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Saturday, May 23, 2009

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Friday, May 22, 2009

'scuse the silence

Sorry for leaving you in the lurch there when I was supposed to post my next Tamora Pierce review - 


morris and son Melbourne

...but first I got distracted when I got an email from Morris and Sons (aka Tapestry Craft) saying the new Melbourne store was open - so I just had to dash into the city. Unfortunately, the announcement was a little premature, but the love shop assistants let me in to have a look around - the Morris and Son yarns are divine. The should be open next week, just in time for the yearly May/June sale. For a better sneak peak at the store check out my flickr page (after they so graciously let me have a peek I took photos from outside the shop with my new super duper telephoto lens) 
The store is at 234 Collins st (right above Dymocks mecca) and the will be having weekly s'n'bs on Thursdays from 7-9pm (tho I am assuming they will start after the sale finishes)

...then due to parental units being in town I was out and about and busy busy busy for a couple of days

...and I got stuck down by some lurgy (not to worry, no curly tail a la Dudley, so it mustn't be swine flu. If I start oinking I'll let you know so you can disinfect your computers, because with all this panic about swine flu I am sure it must be contagious via the interwebs)

...but the best news - I got me a new macbook :) oh yay! Quick Q for all you mac pushers users out there - anyone used google chrome? It's now my preferred browser, but I am not sure how well it will work on the mac.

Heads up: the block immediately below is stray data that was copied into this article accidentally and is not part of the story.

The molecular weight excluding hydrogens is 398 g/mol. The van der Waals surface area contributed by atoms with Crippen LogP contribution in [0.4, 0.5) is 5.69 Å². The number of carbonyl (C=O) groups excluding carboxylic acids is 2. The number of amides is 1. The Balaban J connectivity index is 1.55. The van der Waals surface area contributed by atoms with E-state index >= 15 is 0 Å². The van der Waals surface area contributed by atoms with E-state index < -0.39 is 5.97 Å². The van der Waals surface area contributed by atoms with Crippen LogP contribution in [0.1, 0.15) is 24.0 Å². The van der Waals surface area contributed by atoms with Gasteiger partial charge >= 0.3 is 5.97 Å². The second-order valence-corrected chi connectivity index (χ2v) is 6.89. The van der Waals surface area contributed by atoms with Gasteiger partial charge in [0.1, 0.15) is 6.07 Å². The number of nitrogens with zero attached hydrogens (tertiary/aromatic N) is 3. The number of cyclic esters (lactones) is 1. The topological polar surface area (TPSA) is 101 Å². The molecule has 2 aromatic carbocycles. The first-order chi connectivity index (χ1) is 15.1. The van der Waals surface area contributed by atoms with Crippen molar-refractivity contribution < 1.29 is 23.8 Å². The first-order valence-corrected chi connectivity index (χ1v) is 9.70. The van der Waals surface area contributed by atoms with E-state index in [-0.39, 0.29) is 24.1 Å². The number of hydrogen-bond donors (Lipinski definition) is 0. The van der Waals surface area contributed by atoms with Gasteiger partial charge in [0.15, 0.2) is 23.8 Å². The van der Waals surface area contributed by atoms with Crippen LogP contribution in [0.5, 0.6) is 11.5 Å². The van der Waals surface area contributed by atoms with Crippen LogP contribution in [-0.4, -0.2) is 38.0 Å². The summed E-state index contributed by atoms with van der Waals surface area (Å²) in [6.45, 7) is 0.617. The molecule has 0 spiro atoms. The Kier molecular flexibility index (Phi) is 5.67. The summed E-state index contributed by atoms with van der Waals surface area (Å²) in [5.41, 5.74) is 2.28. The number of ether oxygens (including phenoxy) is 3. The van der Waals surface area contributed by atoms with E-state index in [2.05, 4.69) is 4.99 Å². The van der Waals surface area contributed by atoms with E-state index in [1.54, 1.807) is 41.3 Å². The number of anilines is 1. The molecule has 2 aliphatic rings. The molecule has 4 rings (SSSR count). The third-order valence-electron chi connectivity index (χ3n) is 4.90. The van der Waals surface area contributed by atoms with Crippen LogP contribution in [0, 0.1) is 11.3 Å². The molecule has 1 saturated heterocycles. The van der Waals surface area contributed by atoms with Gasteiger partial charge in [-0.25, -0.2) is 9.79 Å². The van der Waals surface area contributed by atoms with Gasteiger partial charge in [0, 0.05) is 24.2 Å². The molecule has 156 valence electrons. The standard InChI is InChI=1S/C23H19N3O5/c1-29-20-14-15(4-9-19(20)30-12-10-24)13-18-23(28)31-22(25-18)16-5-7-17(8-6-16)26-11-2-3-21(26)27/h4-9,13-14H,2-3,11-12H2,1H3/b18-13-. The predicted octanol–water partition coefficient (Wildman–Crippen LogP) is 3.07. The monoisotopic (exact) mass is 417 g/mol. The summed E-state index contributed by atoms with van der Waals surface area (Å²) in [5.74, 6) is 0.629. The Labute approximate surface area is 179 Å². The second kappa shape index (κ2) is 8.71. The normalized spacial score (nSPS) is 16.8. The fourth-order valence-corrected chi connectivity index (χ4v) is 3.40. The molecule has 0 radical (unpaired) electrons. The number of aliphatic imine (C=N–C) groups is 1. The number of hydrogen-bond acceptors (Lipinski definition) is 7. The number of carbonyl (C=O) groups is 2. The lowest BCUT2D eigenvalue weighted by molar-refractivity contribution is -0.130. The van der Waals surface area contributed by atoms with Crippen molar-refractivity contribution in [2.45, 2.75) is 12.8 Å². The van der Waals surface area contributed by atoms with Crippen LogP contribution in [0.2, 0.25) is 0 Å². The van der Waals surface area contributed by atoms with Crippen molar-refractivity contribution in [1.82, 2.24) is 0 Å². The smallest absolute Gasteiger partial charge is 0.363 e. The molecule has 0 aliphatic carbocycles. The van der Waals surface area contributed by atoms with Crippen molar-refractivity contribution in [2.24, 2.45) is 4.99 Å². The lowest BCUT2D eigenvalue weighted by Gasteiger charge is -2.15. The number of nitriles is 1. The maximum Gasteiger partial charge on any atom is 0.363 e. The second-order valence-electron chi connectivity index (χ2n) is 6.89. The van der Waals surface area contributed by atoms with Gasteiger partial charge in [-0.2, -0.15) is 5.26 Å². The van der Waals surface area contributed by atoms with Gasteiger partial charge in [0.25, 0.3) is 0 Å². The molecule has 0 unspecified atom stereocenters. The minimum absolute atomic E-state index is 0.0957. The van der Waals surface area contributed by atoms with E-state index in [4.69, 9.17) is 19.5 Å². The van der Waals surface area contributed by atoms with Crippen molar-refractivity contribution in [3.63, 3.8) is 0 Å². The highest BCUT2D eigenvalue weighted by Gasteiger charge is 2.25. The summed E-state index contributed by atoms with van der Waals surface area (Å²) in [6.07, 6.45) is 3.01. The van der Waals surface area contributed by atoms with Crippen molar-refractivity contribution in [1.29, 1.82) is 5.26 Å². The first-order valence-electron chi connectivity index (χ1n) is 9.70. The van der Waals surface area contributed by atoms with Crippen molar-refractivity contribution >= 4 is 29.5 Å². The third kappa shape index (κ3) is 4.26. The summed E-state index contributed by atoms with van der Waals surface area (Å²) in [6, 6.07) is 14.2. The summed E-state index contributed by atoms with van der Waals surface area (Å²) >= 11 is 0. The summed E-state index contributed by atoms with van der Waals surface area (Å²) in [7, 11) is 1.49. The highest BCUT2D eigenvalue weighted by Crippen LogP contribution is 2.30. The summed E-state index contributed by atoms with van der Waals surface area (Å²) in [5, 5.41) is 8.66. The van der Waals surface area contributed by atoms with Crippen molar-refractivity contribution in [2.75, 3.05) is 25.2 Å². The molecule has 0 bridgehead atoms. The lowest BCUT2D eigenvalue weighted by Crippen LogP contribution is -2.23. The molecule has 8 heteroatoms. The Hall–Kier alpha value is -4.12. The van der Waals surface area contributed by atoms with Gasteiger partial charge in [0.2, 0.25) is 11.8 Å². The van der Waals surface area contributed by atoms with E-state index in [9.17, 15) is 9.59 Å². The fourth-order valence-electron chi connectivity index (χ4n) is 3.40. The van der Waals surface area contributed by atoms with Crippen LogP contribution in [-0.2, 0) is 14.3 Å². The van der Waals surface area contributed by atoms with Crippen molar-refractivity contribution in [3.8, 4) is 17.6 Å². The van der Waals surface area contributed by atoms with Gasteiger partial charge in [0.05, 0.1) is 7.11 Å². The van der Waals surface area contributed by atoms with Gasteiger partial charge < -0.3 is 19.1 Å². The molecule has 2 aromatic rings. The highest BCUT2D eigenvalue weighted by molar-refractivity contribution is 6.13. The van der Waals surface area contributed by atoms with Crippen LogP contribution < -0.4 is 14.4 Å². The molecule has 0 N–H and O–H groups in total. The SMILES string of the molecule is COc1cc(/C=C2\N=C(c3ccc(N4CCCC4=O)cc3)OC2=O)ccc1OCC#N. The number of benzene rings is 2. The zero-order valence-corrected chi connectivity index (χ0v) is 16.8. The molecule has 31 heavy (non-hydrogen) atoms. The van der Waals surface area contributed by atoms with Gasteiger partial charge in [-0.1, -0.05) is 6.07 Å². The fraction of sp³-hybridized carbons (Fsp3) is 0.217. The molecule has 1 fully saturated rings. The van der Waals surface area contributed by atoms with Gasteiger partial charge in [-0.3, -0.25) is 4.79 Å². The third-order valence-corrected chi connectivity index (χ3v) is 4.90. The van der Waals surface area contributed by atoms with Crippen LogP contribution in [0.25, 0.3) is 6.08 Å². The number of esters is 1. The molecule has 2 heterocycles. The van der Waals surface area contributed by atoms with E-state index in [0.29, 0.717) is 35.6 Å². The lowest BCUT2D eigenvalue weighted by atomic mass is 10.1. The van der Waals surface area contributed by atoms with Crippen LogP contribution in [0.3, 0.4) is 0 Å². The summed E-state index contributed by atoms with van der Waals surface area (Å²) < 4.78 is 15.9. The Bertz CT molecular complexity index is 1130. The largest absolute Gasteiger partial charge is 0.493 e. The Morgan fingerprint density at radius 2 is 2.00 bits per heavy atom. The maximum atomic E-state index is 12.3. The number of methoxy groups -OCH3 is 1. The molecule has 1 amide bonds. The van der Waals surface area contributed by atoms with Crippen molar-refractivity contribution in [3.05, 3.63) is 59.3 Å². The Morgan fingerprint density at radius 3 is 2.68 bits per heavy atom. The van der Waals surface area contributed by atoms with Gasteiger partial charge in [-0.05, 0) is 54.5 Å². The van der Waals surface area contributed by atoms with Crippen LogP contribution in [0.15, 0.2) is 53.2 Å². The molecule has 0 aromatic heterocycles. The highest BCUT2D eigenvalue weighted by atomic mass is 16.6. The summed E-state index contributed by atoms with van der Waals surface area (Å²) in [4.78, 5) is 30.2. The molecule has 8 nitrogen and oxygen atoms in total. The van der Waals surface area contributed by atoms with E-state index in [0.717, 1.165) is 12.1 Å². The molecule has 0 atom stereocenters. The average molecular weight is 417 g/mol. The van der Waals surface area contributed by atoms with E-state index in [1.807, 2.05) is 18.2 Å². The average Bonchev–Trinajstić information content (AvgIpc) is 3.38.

Hopefully tomorrow I'll be back into it with the Pierce book reviews.... for now I am curling up in bed and catching up on my blogs :)

Sunday, May 17, 2009

Song of the Lioness Quartet


The Song of the Lioness was originally published in 4 books (hence quartet), however, I believe it has been published as a single edition omnibus in both the US and UK.


The four books, in reading order are:-

1. Alanna, the first adventure
2. In the hands of the Goddess
3. Woman who rides like a man
4. Lioness Rampant

This series in a nutshell?

10-year-old tomboy Alanna doesn't want to waste her life by being a 'Lady', whilst her wimpy twin brother, Thom, really doesn't have the mettle to undergo 8 years of gruelling training to become a Knight. Solution? Alanna cuts her hair and assumes the identity 'Alan' (because girls can't become knights) and heads off to the Capital to start service and training as a page and Thom heads off to learn sorcery (no, he doesn't have to dress in drag to do this.)

Despite having enough trouble just completing the exhausting page timetable (a half day of classes behind desks, followed by a half day of physical training, and then pages are required to wait upon a senior noble and serve dinner) Alanna also has to keep her sex a secret - until she hit puberty all she had to do was not bathe or swim with the other pages, but once breasts start growing she has to come up with slightly more creative ways of hiding her real identity. And then if that isn't enough, Alanna and her colleagues also face a mystical illness that plagues the capital, evil spirits from before the time of man, and - what is quite possibly the hardest thing for young adolescents, an overgrown bully.

Along the way she picks up a few allies - her manservant Corum, Crown Prince Jonathon, fellow pages and squires Raoul, Gary and Alex, elderly scholar and knight Miles, and the King of Thieves, the Rogue aka George. 

The first installment of the quartet, Alanna is doing everything in her power to forget she is a girl and to be taken as a equal to a man. A few people are in on her secret, but for the most part she is happy she doesn't have to learn how to be an 'insipid girl'. 

However, after she has matured a few years in the second installment, she becomes intrigued by the interactions with her friends and the females around court. Being heterosexual herself, she cannot grasp at the way her friends are taken by such 'useless creatures' and decides she needs to learn what being a girl is really about. This idea is built upon in the third and fourth books of the series.